A non-festive reminder this holiday season, from John W. Whitehead and Nisha Whitehead at rutherford.org:
“He sees you when you’re sleeping
He knows when you’re awake
He knows when you’ve been bad or good
So be good for goodness’ sake!”
—“Santa Claus Is Coming to Town”
Santa’s got a new helper.
No longer does the all-knowing, all-seeing, jolly Old St. Nick need to rely on antiquated elves on shelves and other seasonal snitches in order to know when you’re sleeping or awake, and if you’ve been naughty or nice.
Thanks to the government’s almost limitless powers made possible by a domestic army of techno-tyrants, fusion centers and Peeping Toms, Santa can get real-time reports on who’s been good or bad this year. This creepy new era of government/corporate spying—in which we’re being listened to, watched, tracked, followed, mapped, bought, sold and targeted—makes the NSA’s rudimentary phone and metadata surveillance appear almost antiquated in comparison.
Consider just a small sampling of the tools being used to track our movements, monitor our spending, and sniff out all the ways in which our thoughts, actions and social circles might land us on the government’s naughty list.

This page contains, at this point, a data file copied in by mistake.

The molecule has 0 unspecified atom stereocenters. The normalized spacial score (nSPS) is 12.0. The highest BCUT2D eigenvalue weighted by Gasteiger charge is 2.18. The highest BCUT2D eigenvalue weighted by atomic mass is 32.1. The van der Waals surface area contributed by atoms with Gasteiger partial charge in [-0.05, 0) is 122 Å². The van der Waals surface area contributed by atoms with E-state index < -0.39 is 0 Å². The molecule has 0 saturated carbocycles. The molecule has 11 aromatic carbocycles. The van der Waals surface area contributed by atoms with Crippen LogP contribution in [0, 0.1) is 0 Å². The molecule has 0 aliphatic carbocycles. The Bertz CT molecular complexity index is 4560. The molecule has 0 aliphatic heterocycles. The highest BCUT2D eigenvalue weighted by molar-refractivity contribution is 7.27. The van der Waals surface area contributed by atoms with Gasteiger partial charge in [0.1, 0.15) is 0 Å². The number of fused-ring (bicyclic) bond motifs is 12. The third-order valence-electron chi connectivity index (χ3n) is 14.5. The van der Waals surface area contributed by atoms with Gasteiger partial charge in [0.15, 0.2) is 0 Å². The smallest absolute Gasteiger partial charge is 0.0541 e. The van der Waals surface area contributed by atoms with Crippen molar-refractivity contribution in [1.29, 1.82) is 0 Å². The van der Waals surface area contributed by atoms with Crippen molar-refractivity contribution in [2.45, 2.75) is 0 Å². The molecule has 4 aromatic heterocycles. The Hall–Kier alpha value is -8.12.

Tracking you based on your health status. In the age of COVID-19, digital health passports are gaining traction as gatekeepers of a sort, restricting access to travel, entertainment, etc., based on one’s vaccine status. Whether or not one has a vaccine passport, however, individuals may still have to prove themselves “healthy” enough to be part of society. For instance, in the wake of Supreme Court rulings that paved the way for police to use drug-sniffing dogs as “search warrants on leashes,” government agencies are preparing to use virus-detecting canine squads to carry out mass screenings to detect individuals who may have COVID-19. Researchers claim the COVID-sniffing dogs have a 95% success rate of identifying individuals with the virus (except when they’re hungry, tired or distracted). These dogs are also being to trained to ferret out individuals suffering from other health ailments such as cancer.